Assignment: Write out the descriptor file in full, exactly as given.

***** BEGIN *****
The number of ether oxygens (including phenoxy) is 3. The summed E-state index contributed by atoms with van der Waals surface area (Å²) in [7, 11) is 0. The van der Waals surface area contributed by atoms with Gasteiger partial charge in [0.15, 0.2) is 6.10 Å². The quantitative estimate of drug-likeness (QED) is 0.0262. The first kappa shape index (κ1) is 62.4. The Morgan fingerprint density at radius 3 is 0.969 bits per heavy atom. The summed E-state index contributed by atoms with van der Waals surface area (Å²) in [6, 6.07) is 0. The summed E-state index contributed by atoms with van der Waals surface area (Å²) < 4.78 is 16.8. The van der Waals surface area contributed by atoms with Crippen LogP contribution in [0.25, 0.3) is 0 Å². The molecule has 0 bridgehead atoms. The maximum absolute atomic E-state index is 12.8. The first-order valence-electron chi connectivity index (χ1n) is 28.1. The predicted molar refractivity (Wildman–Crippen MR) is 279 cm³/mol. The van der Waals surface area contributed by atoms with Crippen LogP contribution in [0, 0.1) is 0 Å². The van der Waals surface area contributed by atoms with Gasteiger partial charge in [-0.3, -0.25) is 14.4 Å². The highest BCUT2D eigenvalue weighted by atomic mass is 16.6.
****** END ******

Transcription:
The number of ether oxygens (including phenoxy) is 3. The summed E-state index contributed by atoms with van der Waals surface area (Å²) in [7, 11) is 0. The van der Waals surface area contributed by atoms with Gasteiger partial charge in [0.15, 0.2) is 6.10 Å². The quantitative estimate of drug-likeness (QED) is 0.0262. The first kappa shape index (κ1) is 62.4. The Morgan fingerprint density at radius 3 is 0.969 bits per heavy atom. The summed E-state index contributed by atoms with van der Waals surface area (Å²) in [6, 6.07) is 0. The summed E-state index contributed by atoms with van der Waals surface area (Å²) < 4.78 is 16.8. The van der Waals surface area contributed by atoms with Crippen LogP contribution in [0.25, 0.3) is 0 Å². The molecule has 0 bridgehead atoms. The maximum absolute atomic E-state index is 12.8. The first-order valence-electron chi connectivity index (χ1n) is 28.1. The predicted molar refractivity (Wildman–Crippen MR) is 279 cm³/mol. The van der Waals surface area contributed by atoms with Crippen LogP contribution in [0, 0.1) is 0 Å². The van der Waals surface area contributed by atoms with Gasteiger partial charge in [-0.3, -0.25) is 14.4 Å². The highest BCUT2D eigenvalue weighted by atomic mass is 16.6.